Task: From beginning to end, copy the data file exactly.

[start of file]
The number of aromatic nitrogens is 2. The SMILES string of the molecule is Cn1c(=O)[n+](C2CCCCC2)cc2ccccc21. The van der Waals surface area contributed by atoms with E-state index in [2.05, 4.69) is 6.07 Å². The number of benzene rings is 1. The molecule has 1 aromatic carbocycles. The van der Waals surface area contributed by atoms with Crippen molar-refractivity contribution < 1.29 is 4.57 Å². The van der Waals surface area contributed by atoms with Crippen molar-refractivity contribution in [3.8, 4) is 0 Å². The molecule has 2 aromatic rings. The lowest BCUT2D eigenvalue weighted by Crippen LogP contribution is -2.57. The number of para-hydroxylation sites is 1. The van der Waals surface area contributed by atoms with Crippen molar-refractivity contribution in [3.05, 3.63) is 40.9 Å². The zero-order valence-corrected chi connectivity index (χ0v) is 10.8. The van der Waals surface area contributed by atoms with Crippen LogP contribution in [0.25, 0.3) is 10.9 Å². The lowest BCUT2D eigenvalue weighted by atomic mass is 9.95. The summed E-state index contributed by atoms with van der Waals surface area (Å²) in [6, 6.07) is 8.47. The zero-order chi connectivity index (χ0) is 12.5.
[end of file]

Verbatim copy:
The number of aromatic nitrogens is 2. The SMILES string of the molecule is Cn1c(=O)[n+](C2CCCCC2)cc2ccccc21. The van der Waals surface area contributed by atoms with E-state index in [2.05, 4.69) is 6.07 Å². The number of benzene rings is 1. The molecule has 1 aromatic carbocycles. The van der Waals surface area contributed by atoms with Crippen molar-refractivity contribution < 1.29 is 4.57 Å². The van der Waals surface area contributed by atoms with Crippen molar-refractivity contribution in [3.8, 4) is 0 Å². The molecule has 2 aromatic rings. The lowest BCUT2D eigenvalue weighted by Crippen LogP contribution is -2.57. The number of para-hydroxylation sites is 1. The van der Waals surface area contributed by atoms with Crippen molar-refractivity contribution in [3.05, 3.63) is 40.9 Å². The zero-order valence-corrected chi connectivity index (χ0v) is 10.8. The van der Waals surface area contributed by atoms with Crippen LogP contribution in [0.25, 0.3) is 10.9 Å². The lowest BCUT2D eigenvalue weighted by atomic mass is 9.95. The summed E-state index contributed by atoms with van der Waals surface area (Å²) in [6, 6.07) is 8.47. The zero-order chi connectivity index (χ0) is 12.5.